Pakistan has 43% violence in schools: report

7 out of 10 children in Asia experience violence at school

Web Desk March 03, 2015

Research carried out by Plan International and the International Centre for Research on Women (ICRW) in five Asian countries found that Pakistan has the lowest levels of violence (43%) among all the schools in Asia. 

The research, carried out across 2013 and 2014 assessed the prevalence, nature, response and reporting of various forms of school-related gender-based violence (SRGBV) in, around and on the way to school in five Asian countries, namely, Cambodia, Indonesia, Nepal, Pakistan and Vietnam.



Despite Pakistan  having the lowest levels of violence, an international group has said that 43% is still a "distressingly high" rate.

While conducting the research, ICRW spoke to over 9,000 boys and girls across the five countries about their experiences pertaining to violence and gender equality in schools. The findings from the research are detrimental for designing an effective programme that responds to the real needs, priorities and interests of school going boys and girls in these countries.

Read: Combating violence: Public school students learn ways to counter violence

The violence ranges from  physical and sexual abuse, emotional violence, and threat of violence. Violence in schools is rife and is perpetrated by teachers, school staff, among students themselves, and from family members.

The report presented data collected from more than 9,000 girls and boys studying in grades six through eight, parents, teachers, NGO workers and other stakeholders in the five countries.

Released on Monday, the report reveals high levels of violence in schools across Asia, with seven out of 10 children reported to have experienced violence at school.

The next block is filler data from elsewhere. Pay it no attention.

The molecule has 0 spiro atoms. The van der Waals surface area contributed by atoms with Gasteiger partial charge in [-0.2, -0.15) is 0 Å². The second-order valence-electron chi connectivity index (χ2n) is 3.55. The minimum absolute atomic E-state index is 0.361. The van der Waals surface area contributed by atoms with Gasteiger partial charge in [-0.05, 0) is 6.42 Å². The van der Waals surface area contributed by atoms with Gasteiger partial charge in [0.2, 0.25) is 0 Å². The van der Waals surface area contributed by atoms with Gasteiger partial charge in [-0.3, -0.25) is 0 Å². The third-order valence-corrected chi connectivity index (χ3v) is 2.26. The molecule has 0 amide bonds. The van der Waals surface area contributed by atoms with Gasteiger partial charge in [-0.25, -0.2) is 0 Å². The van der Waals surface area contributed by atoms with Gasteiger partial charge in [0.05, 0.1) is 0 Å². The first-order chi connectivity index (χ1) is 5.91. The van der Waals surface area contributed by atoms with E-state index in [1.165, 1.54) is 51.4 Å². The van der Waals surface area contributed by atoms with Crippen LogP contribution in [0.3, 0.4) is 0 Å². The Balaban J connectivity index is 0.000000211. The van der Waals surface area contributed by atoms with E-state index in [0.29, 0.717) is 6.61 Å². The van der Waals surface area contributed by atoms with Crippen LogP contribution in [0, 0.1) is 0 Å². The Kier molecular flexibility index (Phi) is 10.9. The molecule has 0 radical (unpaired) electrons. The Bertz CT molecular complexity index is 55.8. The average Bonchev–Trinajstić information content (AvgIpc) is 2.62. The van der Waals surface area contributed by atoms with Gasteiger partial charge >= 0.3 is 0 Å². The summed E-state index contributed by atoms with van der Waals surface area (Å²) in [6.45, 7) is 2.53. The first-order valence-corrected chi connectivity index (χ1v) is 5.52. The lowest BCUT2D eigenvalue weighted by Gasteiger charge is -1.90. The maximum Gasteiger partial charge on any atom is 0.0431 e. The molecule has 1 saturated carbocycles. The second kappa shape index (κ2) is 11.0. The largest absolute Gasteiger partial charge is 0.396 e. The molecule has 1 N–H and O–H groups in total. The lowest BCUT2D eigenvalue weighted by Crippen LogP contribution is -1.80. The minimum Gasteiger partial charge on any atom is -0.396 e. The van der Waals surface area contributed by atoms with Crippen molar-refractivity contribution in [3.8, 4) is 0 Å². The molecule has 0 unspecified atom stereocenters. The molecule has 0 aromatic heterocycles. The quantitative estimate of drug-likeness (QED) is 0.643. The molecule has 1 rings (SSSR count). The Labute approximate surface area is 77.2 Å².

Students in Indonesia reported a shocking level of violence at 84% of which 43% students report doing nothing when they witnessed an incident of violence at school.



The report also includes specific recommendations to address the levels of violence experienced by students in these schools. Schools have been urged to introduce school-based programming to change behaviour and attitudes regarding gender and violence, establishment of services to enhance protection, and the enactment of policies and laws to prohibit and enforce regulations to abolish violence against children.

Read: Pakistan second to last in global gender equality report

“Every child has the right to a quality education, free from violence and the threat of violence,” said Mark Pierce, Asia Regional Director of Plan International. “Plan is committed to working with educators, governments, parents, and students to enact the recommendations in this report, and start making sure that everyone knows that violence has no place in schools, in the home, or anywhere in a child’s life," he added.

“This report is important as it documents the myriad ways and the extent to which children experience violence in the countries surveyed,” said Nandita Bhatla, Senior Technical Specialist at ICRW.

She added that “It emphasises how gender-biased and violent places of learning actually are. Beyond corporal and other more recognised physical forms, children share how the use of humiliating, abusive language, and other emotional forms of violence makes school unsafe for them. Even worse, children do not have trusted adults to whom they can reach out to."

With gender stereotypes so prevalent in Asian cultures, the violence is often exacerbated by these stereotypes. Such gender roles too often define girls as 'shy' and 'obedient' and boys as 'dominant' and 'aggressive' and these are normalised n students' minds at an early age.



“In many cases, violence is so commonplace, it becomes normalised for children, who don’t report the behaviour, don’t regard it as unusual or wrong, and often become perpetrators themselves. This cycle needs to stop,” said Pierce.

The study further outlines that policies and programmes should be put in to place to achieve gender equality and prevent gender based violence and should be as much about empowering girls as about redefining masculinity and ideas surrounding manhood.

Widely accepted ideas of masculinity and power have the use of violence at their core, where boys are groomed for engaging in violence from a young age and revel in the use of power ‘over others’, the report explains.

The report concludes that as long as this notion of violence remains central to relationships, including between peers, with adults, and in future adult relationships, the move to prevent gender-based violence remain incomplete.


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